The motif of popularity first illustrates Willy’s idea of success. Willy is inspired by Dave Singleman to become a salesman. He believed that, “was the greatest career a man could want” because, “what could be more satisfying than to be able to go, at the age of eighty-four...and be remembered and loved and helped by so many different people.” (Miller, page 54-55). This quote highlights what Willy believes is important. He becomes a salesman to attempt attaining Singleman’s status of being popular, well-liked, and significant to many people. However, Willy’s approach has flaws. In the past, when Bernard warns Willy that Biff will fail math, Linda also agrees. However, Willy argues, “There’s nothing the matter with him!... He’s got spirit, personality…” (page 24) Willy does not care if Biff fails math. He claims that because Biff is popular and has “spirit” and “personality” Biff will be successful, even without academic achievement. ...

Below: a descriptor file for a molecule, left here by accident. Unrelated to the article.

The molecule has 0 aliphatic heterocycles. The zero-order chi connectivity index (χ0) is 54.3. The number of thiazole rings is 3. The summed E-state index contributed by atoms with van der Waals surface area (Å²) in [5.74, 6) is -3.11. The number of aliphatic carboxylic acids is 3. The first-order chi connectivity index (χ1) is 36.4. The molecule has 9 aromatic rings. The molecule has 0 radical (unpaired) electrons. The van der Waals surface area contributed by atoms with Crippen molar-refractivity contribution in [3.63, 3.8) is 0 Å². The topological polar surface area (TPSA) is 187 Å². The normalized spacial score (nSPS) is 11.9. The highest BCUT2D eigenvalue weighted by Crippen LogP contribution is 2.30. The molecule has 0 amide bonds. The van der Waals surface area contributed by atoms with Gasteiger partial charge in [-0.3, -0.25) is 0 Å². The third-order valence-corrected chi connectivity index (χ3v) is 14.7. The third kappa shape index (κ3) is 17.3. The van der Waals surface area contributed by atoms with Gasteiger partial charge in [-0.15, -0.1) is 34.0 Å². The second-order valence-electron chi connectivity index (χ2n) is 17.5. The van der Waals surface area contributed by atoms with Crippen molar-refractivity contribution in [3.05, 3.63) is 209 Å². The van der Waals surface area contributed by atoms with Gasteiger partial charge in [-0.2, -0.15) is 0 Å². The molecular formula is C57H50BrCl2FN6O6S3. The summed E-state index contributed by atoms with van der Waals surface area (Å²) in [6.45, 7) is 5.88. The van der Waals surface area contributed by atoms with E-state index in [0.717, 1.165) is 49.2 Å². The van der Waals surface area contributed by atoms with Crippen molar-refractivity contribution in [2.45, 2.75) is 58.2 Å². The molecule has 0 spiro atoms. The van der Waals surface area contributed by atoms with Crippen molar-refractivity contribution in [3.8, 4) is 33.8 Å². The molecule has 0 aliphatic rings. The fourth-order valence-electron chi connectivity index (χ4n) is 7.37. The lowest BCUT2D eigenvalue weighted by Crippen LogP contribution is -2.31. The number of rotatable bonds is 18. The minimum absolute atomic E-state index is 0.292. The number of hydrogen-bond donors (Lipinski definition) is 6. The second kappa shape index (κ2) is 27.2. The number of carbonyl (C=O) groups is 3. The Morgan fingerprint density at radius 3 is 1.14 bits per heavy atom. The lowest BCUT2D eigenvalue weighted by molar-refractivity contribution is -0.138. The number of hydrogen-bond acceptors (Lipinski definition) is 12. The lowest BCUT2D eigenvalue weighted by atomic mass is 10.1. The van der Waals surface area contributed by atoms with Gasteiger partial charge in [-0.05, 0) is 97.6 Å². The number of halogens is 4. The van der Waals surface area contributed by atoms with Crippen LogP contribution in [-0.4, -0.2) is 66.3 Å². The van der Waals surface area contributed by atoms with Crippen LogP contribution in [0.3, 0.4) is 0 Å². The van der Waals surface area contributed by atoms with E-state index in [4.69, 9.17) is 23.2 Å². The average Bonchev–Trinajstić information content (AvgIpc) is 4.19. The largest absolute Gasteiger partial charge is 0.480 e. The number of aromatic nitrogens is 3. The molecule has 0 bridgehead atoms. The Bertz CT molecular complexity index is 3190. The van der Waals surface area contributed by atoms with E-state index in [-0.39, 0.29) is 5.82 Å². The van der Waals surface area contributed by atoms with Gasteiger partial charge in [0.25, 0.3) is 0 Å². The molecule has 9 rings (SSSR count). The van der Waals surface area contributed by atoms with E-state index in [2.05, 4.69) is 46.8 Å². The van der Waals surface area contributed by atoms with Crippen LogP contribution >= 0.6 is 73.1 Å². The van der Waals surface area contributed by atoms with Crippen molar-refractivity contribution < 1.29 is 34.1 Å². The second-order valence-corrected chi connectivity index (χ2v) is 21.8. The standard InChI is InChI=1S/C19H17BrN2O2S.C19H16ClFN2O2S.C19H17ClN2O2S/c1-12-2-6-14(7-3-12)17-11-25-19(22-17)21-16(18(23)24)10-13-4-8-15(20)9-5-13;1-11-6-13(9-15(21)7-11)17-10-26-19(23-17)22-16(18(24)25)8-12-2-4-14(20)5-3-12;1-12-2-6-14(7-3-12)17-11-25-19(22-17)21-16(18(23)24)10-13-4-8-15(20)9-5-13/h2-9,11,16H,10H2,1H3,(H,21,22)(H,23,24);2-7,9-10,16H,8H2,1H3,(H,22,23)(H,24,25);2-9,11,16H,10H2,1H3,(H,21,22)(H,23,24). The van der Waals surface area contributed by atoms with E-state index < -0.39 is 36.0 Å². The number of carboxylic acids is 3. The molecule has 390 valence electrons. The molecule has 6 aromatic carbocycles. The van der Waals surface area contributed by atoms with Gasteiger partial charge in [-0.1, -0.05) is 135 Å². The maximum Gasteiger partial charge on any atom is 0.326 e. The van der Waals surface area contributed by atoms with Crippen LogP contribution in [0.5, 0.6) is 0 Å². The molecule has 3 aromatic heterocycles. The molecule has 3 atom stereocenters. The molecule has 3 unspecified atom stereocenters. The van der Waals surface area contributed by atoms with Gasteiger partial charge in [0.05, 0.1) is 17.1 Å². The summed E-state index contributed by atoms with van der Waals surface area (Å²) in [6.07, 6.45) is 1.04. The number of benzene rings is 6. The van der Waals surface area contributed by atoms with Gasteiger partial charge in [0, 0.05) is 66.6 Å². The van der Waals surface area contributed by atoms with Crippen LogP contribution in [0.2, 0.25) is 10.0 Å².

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...resent. Willy states that, “They [Manafacturers] time them so when you finally paid for them, they’re used up.” (page 48) This is analogous to Willy’s own life: he works very hard at being a salesman but when he is finally finished (paid for), he is unusable.
Through the motifs of Willy’s contradiction and emphasis on popularity, and things that are worn-out, Willy’s ambition to achieve his unsuitable dream has led him to suffer. While suffering, Willy still refuses to believe he is suffering, and still believes his idyllic dream is achievable. His refusal to let go of his dream and his need to prove his success eventually leads to his death, as he believes death will solve his problems. Miller, through his thought provoking novel Death of a Salesman, reminds the audience to continuously self-reflect and adapt to the ever-changing human society.
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